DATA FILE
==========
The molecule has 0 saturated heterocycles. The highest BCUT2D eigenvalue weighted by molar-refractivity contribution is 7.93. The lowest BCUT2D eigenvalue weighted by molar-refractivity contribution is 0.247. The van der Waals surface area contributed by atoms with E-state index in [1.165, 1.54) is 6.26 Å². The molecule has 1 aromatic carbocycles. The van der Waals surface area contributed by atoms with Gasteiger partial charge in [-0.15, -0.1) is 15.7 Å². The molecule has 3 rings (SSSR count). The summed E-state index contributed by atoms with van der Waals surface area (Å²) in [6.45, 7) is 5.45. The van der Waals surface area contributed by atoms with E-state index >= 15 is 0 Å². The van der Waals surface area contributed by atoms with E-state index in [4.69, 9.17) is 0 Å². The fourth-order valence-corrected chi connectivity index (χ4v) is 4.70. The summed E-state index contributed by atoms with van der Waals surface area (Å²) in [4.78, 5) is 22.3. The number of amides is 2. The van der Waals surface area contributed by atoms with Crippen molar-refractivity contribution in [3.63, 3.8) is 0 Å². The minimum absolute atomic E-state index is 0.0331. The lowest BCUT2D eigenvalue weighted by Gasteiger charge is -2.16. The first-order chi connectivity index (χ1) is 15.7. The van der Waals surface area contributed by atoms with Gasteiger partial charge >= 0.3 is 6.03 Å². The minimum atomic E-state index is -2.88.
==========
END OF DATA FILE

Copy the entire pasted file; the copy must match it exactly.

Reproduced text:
The molecule has 0 saturated heterocycles. The highest BCUT2D eigenvalue weighted by molar-refractivity contribution is 7.93. The lowest BCUT2D eigenvalue weighted by molar-refractivity contribution is 0.247. The van der Waals surface area contributed by atoms with E-state index in [1.165, 1.54) is 6.26 Å². The molecule has 1 aromatic carbocycles. The van der Waals surface area contributed by atoms with Gasteiger partial charge in [-0.15, -0.1) is 15.7 Å². The molecule has 3 rings (SSSR count). The summed E-state index contributed by atoms with van der Waals surface area (Å²) in [6.45, 7) is 5.45. The van der Waals surface area contributed by atoms with E-state index >= 15 is 0 Å². The van der Waals surface area contributed by atoms with E-state index in [4.69, 9.17) is 0 Å². The fourth-order valence-corrected chi connectivity index (χ4v) is 4.70. The summed E-state index contributed by atoms with van der Waals surface area (Å²) in [4.78, 5) is 22.3. The number of amides is 2. The van der Waals surface area contributed by atoms with Crippen molar-refractivity contribution in [3.63, 3.8) is 0 Å². The minimum absolute atomic E-state index is 0.0331. The lowest BCUT2D eigenvalue weighted by Gasteiger charge is -2.16. The first-order chi connectivity index (χ1) is 15.7. The van der Waals surface area contributed by atoms with Gasteiger partial charge >= 0.3 is 6.03 Å². The minimum atomic E-state index is -2.88.